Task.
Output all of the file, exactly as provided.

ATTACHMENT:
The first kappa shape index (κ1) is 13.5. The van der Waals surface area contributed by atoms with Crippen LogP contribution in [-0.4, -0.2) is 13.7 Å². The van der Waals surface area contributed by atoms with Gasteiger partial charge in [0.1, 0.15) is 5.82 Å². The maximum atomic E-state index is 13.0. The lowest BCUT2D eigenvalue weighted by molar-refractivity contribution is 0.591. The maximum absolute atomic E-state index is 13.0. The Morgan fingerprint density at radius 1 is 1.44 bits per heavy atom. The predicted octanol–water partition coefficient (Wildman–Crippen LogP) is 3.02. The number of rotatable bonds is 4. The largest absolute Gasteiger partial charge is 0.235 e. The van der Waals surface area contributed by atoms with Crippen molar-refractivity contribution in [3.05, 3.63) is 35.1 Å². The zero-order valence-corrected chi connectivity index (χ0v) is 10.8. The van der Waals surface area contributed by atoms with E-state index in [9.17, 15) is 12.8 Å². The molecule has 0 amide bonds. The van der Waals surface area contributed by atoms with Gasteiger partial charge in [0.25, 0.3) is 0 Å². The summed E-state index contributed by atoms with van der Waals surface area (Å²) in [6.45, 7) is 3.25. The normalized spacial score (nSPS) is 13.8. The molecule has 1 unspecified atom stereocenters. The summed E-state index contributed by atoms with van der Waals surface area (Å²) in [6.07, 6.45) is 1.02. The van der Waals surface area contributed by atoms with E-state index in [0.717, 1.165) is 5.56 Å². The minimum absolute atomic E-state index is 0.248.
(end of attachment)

The first kappa shape index (κ1) is 13.5. The van der Waals surface area contributed by atoms with Crippen LogP contribution in [-0.4, -0.2) is 13.7 Å². The van der Waals surface area contributed by atoms with Gasteiger partial charge in [0.1, 0.15) is 5.82 Å². The maximum atomic E-state index is 13.0. The lowest BCUT2D eigenvalue weighted by molar-refractivity contribution is 0.591. The maximum absolute atomic E-state index is 13.0. The Morgan fingerprint density at radius 1 is 1.44 bits per heavy atom. The predicted octanol–water partition coefficient (Wildman–Crippen LogP) is 3.02. The number of rotatable bonds is 4. The largest absolute Gasteiger partial charge is 0.235 e. The van der Waals surface area contributed by atoms with Crippen molar-refractivity contribution in [3.05, 3.63) is 35.1 Å². The zero-order valence-corrected chi connectivity index (χ0v) is 10.8. The van der Waals surface area contributed by atoms with E-state index in [9.17, 15) is 12.8 Å². The molecule has 0 amide bonds. The van der Waals surface area contributed by atoms with Gasteiger partial charge in [0.25, 0.3) is 0 Å². The summed E-state index contributed by atoms with van der Waals surface area (Å²) in [6.45, 7) is 3.25. The normalized spacial score (nSPS) is 13.8. The molecule has 1 unspecified atom stereocenters. The summed E-state index contributed by atoms with van der Waals surface area (Å²) in [6.07, 6.45) is 1.02. The van der Waals surface area contributed by atoms with E-state index in [0.717, 1.165) is 5.56 Å². The minimum absolute atomic E-state index is 0.248.